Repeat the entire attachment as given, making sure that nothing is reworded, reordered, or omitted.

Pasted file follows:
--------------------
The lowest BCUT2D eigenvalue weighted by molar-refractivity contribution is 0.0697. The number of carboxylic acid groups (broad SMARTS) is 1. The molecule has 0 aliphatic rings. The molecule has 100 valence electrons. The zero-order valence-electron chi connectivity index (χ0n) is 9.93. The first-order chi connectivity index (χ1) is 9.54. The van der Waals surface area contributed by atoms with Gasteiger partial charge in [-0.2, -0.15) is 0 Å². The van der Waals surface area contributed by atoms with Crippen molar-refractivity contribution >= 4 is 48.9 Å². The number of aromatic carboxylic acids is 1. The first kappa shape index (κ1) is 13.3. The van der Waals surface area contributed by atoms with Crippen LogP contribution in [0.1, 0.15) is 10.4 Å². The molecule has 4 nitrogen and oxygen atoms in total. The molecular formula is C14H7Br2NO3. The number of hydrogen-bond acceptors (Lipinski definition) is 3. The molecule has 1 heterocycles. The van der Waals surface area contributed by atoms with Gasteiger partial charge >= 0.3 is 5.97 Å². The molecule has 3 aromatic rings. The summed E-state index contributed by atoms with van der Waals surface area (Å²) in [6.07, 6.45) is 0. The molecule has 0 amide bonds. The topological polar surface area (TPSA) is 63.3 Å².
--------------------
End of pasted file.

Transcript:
The lowest BCUT2D eigenvalue weighted by molar-refractivity contribution is 0.0697. The number of carboxylic acid groups (broad SMARTS) is 1. The molecule has 0 aliphatic rings. The molecule has 100 valence electrons. The zero-order valence-electron chi connectivity index (χ0n) is 9.93. The first-order chi connectivity index (χ1) is 9.54. The van der Waals surface area contributed by atoms with Gasteiger partial charge in [-0.2, -0.15) is 0 Å². The van der Waals surface area contributed by atoms with Crippen molar-refractivity contribution >= 4 is 48.9 Å². The number of aromatic carboxylic acids is 1. The first kappa shape index (κ1) is 13.3. The van der Waals surface area contributed by atoms with Crippen LogP contribution in [0.1, 0.15) is 10.4 Å². The molecule has 4 nitrogen and oxygen atoms in total. The molecular formula is C14H7Br2NO3. The number of hydrogen-bond acceptors (Lipinski definition) is 3. The molecule has 1 heterocycles. The van der Waals surface area contributed by atoms with Gasteiger partial charge >= 0.3 is 5.97 Å². The molecule has 3 aromatic rings. The summed E-state index contributed by atoms with van der Waals surface area (Å²) in [6.07, 6.45) is 0. The molecule has 0 amide bonds. The topological polar surface area (TPSA) is 63.3 Å².